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Friday, August 26, 2011

That's with a "z"

I enjoy reading Spiked Online of a Friday afternoon with my winding-down cuppa. I'd just got off the phone to Canada and put my feet up with some Yorkshire Gold when I read

Nobby’s disdain for south London – ‘It’s a karzi’, he says, ‘I wouldn’t go there in a tank’

[From Burnt Oak: it ain’t all doom and gloom | Brendan O’Neill | spiked]

Oh dear. Brendan O'Neill has confused khazi (British slang for toilet) with karzi (a misspelling of the name of the Prime Minister of Afghanistan), a mistake I often mentally trip over.

If I hear on the news about Hamid Karzai, the President of Afghanistan, in my head I picture noted English actor Kenneth Williams. That’s because he starred as the Khazi of Khalibar, the head of the Pashtun (I assume) opponents of the British Raj in the greatest film of the Carry On series (in fact one of the greatest English films of all time) Carry On up the Khyber.

[From a blog from a Citizen of Woking: One up the Khyber]

I shall e-mail him immediately.


In the future, everyone will be famous to fifteen people.
[posted with ecto]

Saturday, August 20, 2011

There's a riot goin' on

Unfortunately, with the continuous low-level background of crime to which we British have been conditioned, there's not much hope of improvement in the quality of life in the foreseeable future.

You have to WANT to be caught to be prosecuted for any half-serious crime nowadays, whereas the police are pretty good at the trivial stuff.

[From PC Bloggs - a Twenty-first Century Police Officer: Will the real blogger please stand up?]

Indeed. And the latest Channel 4 figures prove it. You're much more likely to be a victim of serious crime in London than in New York, presumably because the police are busy giving out speeding tickets and arresting people for over-filling their recycling bins. There's been a lot of serious crime recently. I woke up on a Sunday morning recently to the news channels reporting a night of criminal violence and looting in north London. Apparently the police abandoned the streets to gangs who were able to empty retail premises at a leisurely pace, burning down shops, setting fire to cars, that sort of thing.

On Saturday night, shops and homes were raided and cash machines ripped out in Tottenham. There were also thefts from shops in nearby Wood Green.

[From BBC News - London riots: Met Police launch Operation Withern]

Where were the rubber bullets? I have a conspiracy theory. The government has asked the police to cut their spending back to 2008 levels, so the police responded by letting London burn, thus making it politically impossible for the government to impose cuts. It's been a win-win for them: lots of easy people to arrest and a great PR win over the evil Tories at the same time.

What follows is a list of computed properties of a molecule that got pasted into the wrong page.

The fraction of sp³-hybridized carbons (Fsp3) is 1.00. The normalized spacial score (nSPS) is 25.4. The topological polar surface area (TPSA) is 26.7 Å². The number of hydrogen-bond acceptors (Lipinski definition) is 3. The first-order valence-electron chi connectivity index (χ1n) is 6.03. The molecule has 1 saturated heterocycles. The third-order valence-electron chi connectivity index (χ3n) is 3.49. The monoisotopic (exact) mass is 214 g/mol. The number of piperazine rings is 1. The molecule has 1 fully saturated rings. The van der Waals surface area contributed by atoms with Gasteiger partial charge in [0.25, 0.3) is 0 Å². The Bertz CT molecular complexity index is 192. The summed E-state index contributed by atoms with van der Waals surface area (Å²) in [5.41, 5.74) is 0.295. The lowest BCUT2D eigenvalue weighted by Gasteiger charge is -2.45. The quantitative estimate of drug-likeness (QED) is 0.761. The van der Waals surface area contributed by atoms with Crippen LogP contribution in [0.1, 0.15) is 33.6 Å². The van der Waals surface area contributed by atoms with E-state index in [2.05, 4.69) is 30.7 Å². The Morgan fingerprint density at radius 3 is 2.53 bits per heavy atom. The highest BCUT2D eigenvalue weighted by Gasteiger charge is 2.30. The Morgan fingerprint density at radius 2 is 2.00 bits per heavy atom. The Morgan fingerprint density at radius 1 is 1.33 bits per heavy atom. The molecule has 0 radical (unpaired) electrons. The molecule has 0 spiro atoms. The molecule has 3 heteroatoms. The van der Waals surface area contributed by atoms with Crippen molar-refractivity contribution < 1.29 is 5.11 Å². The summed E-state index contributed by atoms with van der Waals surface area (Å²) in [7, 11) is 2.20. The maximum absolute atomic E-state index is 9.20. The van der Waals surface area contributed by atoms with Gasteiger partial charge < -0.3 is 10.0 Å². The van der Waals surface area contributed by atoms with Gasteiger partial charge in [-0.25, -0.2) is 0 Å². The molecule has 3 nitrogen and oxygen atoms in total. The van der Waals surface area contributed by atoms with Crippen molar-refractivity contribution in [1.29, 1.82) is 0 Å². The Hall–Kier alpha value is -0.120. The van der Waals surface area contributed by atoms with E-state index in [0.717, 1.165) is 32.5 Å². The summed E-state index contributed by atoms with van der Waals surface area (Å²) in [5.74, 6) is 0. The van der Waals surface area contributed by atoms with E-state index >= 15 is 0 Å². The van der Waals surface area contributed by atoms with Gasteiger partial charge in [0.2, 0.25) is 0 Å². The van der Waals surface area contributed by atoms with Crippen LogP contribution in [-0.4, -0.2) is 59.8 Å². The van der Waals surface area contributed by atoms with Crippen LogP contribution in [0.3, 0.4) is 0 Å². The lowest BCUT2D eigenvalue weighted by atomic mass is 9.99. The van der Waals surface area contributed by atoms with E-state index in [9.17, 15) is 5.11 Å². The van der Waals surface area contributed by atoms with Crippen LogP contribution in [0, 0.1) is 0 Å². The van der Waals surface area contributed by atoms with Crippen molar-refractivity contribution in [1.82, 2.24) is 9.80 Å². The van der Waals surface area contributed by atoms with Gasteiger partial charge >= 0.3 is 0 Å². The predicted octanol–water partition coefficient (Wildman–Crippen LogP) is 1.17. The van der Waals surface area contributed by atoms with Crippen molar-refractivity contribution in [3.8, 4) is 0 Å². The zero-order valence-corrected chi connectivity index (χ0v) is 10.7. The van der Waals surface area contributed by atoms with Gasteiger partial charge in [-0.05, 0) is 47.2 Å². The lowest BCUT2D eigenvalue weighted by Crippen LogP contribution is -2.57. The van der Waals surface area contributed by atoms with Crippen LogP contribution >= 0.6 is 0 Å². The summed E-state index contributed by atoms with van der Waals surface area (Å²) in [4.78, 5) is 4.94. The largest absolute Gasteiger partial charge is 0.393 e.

In the future, everyone will be famous to fifteen people.
[posted with ecto]

Thursday, August 11, 2011

Feeling a little blue (helmet)

I see that Iran is ready to contribute to a UN Peacekeeping force to help Britain control its rampaging underclass. Now, normally, the opportunity to have other countries' taxpayers fork out help us would be welcome, but I fear this is one specific idea that I will not support.

Iranian military commanders say that if the United Nations decides to send peacekeepers to the U.K., Iranian troops are ready to go now.

[From Britain Burning: Iran ready to send troops, calls U.K. leaders autocratic oppressors | Blind Bat News]

But in her excellent book Emergency Sex, Heidi Postlewait recounts her time with UN in various places in Europe, Asia and Africa and concludes with a very stark and specific piece of advice (I paraphrase, since I don't have the book to hand) that if some UN chaps with blue helmets arrive at your village and tell you that they are there to protect, grab what you can and run, don't walk, in the opposite direction as fast as you can. So I think we should turn down Iran's kind offer.

However, I can see one area where Iran might be able to provide practical support. Our Prime Minister, David Cameron (Eton, Oxford -- a man well-versed in modern technology and with a Digital Champion to hand in the form of Martha Lane Fox (Westminster, Oxford) who understands modern youth and their use of that technology -- has his finger on the pulse and intends to "crack down" on social media to prevent looting in the future. Now, I understand that in Iran, the revolutionary guards have been forcing suspected troublemakers to log in to their Facebook accounts in front of them so that they can see if the miscreants have been posting counterrevolutionary or blasphemous messages, or if their friends had. Perhaps some Revolutionary Guards could be dispatched to the streets of Hackney, where they could support the Prime Minister's strategy by asking passing youths to log in to Facebook, Twitter and BBM. If they see a message saying something like "Meet at Currys at 3am" then they could execute a citizen's arrest. Job done.

Facebook has been banned in Pakistan for a year or so, and I imagine civil disorder must have fallen substantially in that time.

In the future, everyone will be famous to fifteen people.
[posted with ecto]